Drum Dampening. Adding a product such as a dampener ring, drum weight, or a product called Moongel are things one can add to a drum to make the ringing stop. Just keep in mind that these can affect the drums attack, and too much dampening will muddy up the sound, so do not overdo it.
Playing the Drums Without Dynamics
What are drum dynamics? Playing the drums dynamically is the control of how hard one is striking the drums.
There are six basic levels of dynamics:
- Pianissimo – playing very soft (ppp)
- Mezzo-piano – playing medium-soft (pp)
- Piano – playing soft (p)
- Forte – playing loud (f)
- Mezzo-forte – playing medium loud (ff)
- Fortissimo – playing very loud (fff)
These levels are often noted in drum sheet music to let the musician know how hard to strike each particular drum beat.
When a drummer is playing with a lack of dynamic control, then there can often be excessive ringing within the kit.
When one plays fortissimo and then tries to switch to a pianissimo section, the ringing can sometimes carry on into the pianissimo section of music. This sort of overlap of sound vibration can cause the ringing in the kit to be apparent due to a sudden change in dynamic.
Most accomplished drummers will use a technique known as transitional dynamics. The drum beats struck at a point where there is a significant shift in the dynamics of a piece of music transition through stages of dynamics, rather than abruptly altered dynamically. For example, a drummer might change the dynamic tone over three particular drum strikes rather than between two. It allows the first beat, a potential fortissimo, to have a bridge or transitional beat. Perhaps a forte or piano, before the next section which could be a pianissimo dynamic.
Try to practice changing dynamics to accomplish smooth dynamic changes within the drumming. It will help enhance the drumming ability and allow for better control of one’s drumming and a reduction in ringing caused by technique.
3 Basic Drum Tuning Tips
- Check The Head(s)
- Clear The Heads
- Tune The Snare Properly
Check The Head(s)
If one has picked an older kit and some of the drums sound like garbage, if tuning has not worked, then remove the head and inspect it.
When one removes the head, look for the head being concave, or having multiple pits or dents, then it is time to replace it.
The inspection also applies to the drum hoops. When one removes the head, take a good look at the drum hoops as well. If there is distortion in the hoop, replacement may be necessary.
Clear The Heads
The method commonly called ‘clearing the drumhead’ is a method used to check the tune of the drumhead quickly. The method includes tapping the drum head around the perimeter, close to each tuning assembly location. The concept is that the sounds around the perimeter should remain consistent.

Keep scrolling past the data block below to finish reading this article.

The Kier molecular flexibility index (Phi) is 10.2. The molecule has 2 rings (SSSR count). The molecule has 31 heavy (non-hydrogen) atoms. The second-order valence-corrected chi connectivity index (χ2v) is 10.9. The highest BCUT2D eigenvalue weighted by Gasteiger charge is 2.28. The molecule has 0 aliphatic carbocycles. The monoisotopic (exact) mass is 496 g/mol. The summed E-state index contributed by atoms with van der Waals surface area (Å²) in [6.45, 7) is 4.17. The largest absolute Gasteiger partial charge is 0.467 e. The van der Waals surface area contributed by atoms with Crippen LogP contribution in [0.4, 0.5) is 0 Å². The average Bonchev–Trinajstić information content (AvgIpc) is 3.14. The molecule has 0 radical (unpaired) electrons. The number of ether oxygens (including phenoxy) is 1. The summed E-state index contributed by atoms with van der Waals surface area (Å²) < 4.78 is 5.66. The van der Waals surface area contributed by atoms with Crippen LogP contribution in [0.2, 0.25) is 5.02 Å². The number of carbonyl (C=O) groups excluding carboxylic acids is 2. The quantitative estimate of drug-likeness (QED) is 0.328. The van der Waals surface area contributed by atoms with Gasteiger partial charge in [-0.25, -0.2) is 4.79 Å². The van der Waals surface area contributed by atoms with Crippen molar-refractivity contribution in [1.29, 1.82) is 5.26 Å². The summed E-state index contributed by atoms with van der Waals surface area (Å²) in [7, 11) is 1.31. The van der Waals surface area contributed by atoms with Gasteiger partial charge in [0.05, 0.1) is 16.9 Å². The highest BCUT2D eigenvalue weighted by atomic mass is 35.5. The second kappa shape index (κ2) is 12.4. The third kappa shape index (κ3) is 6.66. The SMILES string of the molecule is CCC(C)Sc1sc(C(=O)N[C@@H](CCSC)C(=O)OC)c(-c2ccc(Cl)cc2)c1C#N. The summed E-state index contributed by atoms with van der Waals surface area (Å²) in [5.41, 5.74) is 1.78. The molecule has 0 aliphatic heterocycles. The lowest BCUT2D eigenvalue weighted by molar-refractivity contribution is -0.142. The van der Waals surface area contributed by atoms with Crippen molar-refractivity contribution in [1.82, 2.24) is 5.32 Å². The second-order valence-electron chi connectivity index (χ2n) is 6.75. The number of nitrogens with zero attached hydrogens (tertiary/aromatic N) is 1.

If one area is not consistent in its sound with the rest of the head, then it is likely that the closest tuning assembly requires adjustment.
Tune The Snare Properly
When one has a snare drum, remember that the drum is a dual head drum. It means that if the top head vibrates, the vibration will transfer through the enclosed air and strike the bottom head, vibrating along with the snare wires.
If the top and bottom heads tuning is to the same pitch, there will be conflicting harmonics that will make the snare sound bad, have an excessive buzz, or even have a muddy sound as the harmonics cancel each other out.
A suggested tuning trick is to tune the bottom skin a perfect fifth higher than the top skin. This tuning trick gives the snare a great sound and reduces the conflicting harmonics.
- Rob Toulson, Charles Cuny Crigny, Philip Robinson, Phillip Richardson, “The perception and importance of drum tuning in live performance and music production” Anglia Ruskin University, Research Gate, Accessed June 30, 2020., https://www.researchgate.net/profile/Rob_Toulson/publication/228350364_The_perception_and_importance_of_drum_tuning_in_live_performance_and_music_production/links/5a2e55e2a6fdccfbbf89b9a0/The-perception-and-importance-of-drum-tuning-in-live-performance-and-music-production.pdf, Accessed June 30, 2020.
- Phillip Richardson, Dr. Rob Toulson, “Fine Tuning Percussion – A New Educational Approach” Anglia Ruskin University, Accessed June 30, 2020., http://robtoulson.rt60.co.uk/rt_docs/PRandRT_ARP2010_DrumTuningEducation.pdf
- Matt Seymour, “Engineer’s Guide To Tuning and Damping Drums” Sound on Sound, Accessed June 30, 2020., https://www.soundonsound.com/techniques/engineers-guide-tuning-and-damping-drums
- Nick D’Virgilio, “8 Easy Ways to Control Snare Buzz” Sweetwater, Accessed June 30, 2020., https://www.sweetwater.com/insync/control-snare-drum-buzz/
- Rob Toulson, “The Resonant Tuning Factor: A New Measure for Quantifying the Setup and Tuning of Cylindrical Drums” Audio Engineering Society, Accessed June 30, 2020., http://www.aes.org/e-lib/browse.cfm?elib=19325